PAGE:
Ex-OMB official will fight criminal allegations

The Office of Management and Budget's former procurement chief will contest charges that he lied to an ethics officer and obstructed an inspector general office's investigation, his defense lawyer said Wednesday.

David Safavian will fight "vigorously" the three-count criminal complaint that led to his arrest Monday, said Barbara Van Gelder, a partner at the Washington firm Wiley, Rein and Fielding LLP. Safavian served as administrator of OMB's Office of Federal Procurement Policy from November 2004 until his resignation Friday, but the charges relate to a golf trip when he was chief of staff at the General Services Administration.

"We think this is a creative use of the criminal code to try to secure Mr. Safavian's cooperation in other matters," Van Gelder said.

Safavian is accused of making false statements to a GSA ethics officer regarding his interactions with a lobbyist he accompanied on a golf trip to Scotland in early August 2002. That person is identified only as "Lobbyist A" in an affidavit filed Sept. 16 at the U.S. District Court for the District of Columbia by FBI Special Agent Jeffrey Reising, but the description indicates that he is most likely Jack Abramoff.

Abramoff, a prominent Republican lobbyist, last month pleaded not guilty to fraud charges. Those charges relate to his dealings with Florida casinos. He and Safavian both worked at the law firm Preston Gates and Ellis in the mid-1990s.

According to Reising's affidavit, Safavian on July 25, 2002, sent an e-mail to a GSA ethics officer asking if he could accept free air travel for a Scotland golf trip hosted by Lobbyist A. "The host is a lawyer and lobbyist, but one that has no business before GSA (he does all of his work on Capitol Hill)," the message read, as described in the affidavit.

Safavian allegedly made a similar assertion when the GSA inspector general's office questioned him in late March and early April 2003. The IG's office was investigating an anonymous hotline complaint about "an international golfing trip provided by lobbyists," Reising said in the affidavit.

GSA closed the investigation because Safavian "falsely represented" that Lobbyist A "had no business with GSA prior to the . . . trip," Reising stated. Safavian also said he had taken annual leave for the outing and reimbursed Lobbyist A for all expenses, including airfare, according to the affidavit.

Safavian made similar statements in a March 2005 letter to the Senate Indian Affairs Committee, which was investigating allegations that tribal funds were used to pay for the trip to Scotland, and in later interviews with the FBI and a special agent from the Interior Department's IG office, the affidavit stated.

But a trail of e-mails exchanged between Lobbyist A and Safavian using Safavian's home account, indicated that the two conducted business before and after the August 2002 golf trip, Reising alleged. The e-mails showed that Safavian was helping the lobbyist in attempts to acquire federal property, according to the affidavit.

During the summer of 2002, Safavian allegedly advised Lobbyist A on efforts to obtain about 40 acres of land at the 600-acre GSA-managed Naval Surface Warfare Center-White Oak in Silver Spring, Md. Reising claimed that Safavian also aided the lobbyist in attempts to amend regulations on developing the Old Post Office building in Washington. The changes would have provided "tribal clients a competitive advantage in efforts to lease and develop the building," Reising stated.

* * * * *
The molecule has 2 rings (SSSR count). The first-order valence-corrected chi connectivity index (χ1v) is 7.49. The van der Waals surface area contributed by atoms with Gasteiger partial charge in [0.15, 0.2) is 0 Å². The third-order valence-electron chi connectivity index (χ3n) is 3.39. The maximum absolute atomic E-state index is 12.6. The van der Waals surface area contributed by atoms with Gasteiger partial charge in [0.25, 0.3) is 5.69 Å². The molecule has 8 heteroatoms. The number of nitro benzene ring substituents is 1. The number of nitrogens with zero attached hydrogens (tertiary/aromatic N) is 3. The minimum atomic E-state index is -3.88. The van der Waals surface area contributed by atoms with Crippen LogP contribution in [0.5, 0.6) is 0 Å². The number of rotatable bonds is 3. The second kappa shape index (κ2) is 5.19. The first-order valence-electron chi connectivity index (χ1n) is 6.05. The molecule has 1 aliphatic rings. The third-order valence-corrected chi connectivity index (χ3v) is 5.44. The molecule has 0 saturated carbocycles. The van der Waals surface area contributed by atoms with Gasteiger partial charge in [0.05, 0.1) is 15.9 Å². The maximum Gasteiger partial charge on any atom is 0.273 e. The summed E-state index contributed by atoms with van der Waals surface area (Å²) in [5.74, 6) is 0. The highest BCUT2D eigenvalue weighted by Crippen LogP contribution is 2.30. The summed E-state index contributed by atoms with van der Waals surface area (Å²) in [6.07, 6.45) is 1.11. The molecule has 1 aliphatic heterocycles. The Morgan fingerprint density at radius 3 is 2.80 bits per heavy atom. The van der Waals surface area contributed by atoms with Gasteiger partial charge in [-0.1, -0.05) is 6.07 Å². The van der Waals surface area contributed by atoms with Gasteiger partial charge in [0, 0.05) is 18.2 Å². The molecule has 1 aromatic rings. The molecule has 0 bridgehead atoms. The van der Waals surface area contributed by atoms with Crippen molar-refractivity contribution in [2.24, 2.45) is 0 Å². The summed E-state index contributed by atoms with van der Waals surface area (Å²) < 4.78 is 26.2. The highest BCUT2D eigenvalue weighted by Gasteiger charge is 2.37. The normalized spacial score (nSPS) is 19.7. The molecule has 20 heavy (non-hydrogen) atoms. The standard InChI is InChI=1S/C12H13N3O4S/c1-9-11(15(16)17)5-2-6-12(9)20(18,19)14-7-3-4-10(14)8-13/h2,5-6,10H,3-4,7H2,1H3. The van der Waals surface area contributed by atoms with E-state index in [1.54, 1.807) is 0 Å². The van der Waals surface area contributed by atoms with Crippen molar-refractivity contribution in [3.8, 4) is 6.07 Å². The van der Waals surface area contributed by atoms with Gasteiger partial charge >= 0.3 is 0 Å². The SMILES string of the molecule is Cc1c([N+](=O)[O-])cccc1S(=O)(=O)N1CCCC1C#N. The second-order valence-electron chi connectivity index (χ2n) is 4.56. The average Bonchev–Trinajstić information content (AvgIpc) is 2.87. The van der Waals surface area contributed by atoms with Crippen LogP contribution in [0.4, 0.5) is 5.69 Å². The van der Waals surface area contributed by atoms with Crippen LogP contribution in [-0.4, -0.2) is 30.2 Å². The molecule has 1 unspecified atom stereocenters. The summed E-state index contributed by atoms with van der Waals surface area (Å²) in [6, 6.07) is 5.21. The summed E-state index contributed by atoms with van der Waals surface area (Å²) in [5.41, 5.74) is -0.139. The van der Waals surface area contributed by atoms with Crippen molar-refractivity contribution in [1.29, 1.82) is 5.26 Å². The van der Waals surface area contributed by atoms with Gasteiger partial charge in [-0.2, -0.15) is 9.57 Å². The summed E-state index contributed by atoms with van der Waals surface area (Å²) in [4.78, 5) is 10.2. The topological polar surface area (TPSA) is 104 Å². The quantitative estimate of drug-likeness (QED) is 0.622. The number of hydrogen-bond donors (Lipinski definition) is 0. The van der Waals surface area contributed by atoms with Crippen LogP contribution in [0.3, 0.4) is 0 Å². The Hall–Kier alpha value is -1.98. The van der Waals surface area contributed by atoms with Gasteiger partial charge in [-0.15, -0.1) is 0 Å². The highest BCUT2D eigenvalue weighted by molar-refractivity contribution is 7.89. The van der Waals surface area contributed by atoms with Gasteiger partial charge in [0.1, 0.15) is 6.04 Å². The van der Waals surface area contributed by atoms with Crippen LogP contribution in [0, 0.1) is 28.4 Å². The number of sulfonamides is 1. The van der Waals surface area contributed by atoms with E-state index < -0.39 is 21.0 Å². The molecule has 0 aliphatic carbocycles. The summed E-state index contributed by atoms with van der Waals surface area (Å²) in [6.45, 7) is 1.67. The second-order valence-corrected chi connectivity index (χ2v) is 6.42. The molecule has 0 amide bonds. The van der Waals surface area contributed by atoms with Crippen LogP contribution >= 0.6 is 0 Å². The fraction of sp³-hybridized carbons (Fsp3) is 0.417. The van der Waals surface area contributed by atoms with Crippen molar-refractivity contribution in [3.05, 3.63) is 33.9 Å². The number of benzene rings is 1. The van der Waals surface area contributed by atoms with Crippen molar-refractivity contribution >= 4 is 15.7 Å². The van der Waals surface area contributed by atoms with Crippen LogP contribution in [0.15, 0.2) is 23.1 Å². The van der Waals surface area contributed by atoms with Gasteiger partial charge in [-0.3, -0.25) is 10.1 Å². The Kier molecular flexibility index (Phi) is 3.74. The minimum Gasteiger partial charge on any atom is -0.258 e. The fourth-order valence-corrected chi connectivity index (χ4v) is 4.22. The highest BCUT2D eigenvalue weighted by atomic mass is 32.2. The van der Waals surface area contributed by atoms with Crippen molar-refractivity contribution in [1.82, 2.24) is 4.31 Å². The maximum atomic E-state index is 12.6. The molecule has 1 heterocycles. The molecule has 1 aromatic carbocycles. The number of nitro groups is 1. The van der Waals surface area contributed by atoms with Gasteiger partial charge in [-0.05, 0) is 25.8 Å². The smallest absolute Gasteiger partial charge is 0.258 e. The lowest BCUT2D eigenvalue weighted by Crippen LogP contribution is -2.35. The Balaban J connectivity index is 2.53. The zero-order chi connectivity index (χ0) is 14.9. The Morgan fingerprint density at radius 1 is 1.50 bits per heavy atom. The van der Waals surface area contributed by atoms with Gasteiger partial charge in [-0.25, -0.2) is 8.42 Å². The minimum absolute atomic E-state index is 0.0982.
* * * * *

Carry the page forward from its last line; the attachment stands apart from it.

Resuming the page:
Interactions over the properties included a meeting with Lobbyist A's wife, in which Safavian allegedly advised her to use her maiden name. "David does not want [Lobbyist A's last name] used in the meeting," the lobbyist allegedly wrote in a July 30, 2002, e-mail to his wife. The message references a meeting on Aug. 2, 2002, according to the affidavit.

E-mails from Lobbyist A to a colleague also present evidence of a business relationship with Safavian, Reising claimed. In a June 2002 exchange about the golf trip, the colleague allegedly asked "Why Dave? . . . Business angle?" In response, Lobbyist A allegedly wrote in bold: "Total business angle. He is new chief of staff at GSA."

The allegations leading to Safavian's arrest revolve around his time at GSA and should not tarnish the credibility of OMB's procurement policy office, said Alan Chvotkin, senior vice president of the Professional Services Council, an Arlington, Va.-based group representing contractors. "I don't think there is a message here," he said.

"There's a lot of disappointment and sadness for David and his family, obviously," Chvotkin added.

But others said regardless of whether Safavian is found innocent or guilty, the arrest will hurt OFPP's image. "It just adds to the speculation as to the true intentions of this administration," said Matthew Biggs, legislative director for the International Federation of Professional and Technical Engineers, an AFL-CIO affiliate. Unions have long been opposed to the procurement office's competitive sourcing program, which encourages agencies to open some federal jobs to bids from the private sector.

American Federation of Government Employees President John Gage refrained from commenting on the case itself, except to say Safavian is "entitled to the presumption of innocence." But he noted that this could provide an opportunity for OFPP to rethink policies, including recent stances on emergency procurement for hurricane relief and competitive sourcing.

"The scandal is not that Mr. Safavian has been arrested," Gage said in a statement. "Rather, what is scandalous is how, in the name of disaster relief, competition and oversight in the procurement process is being systematically dismantled in ways that will promote corruption."

Safavian referred questions on the allegations to Van Gelder, who declined to comment further.

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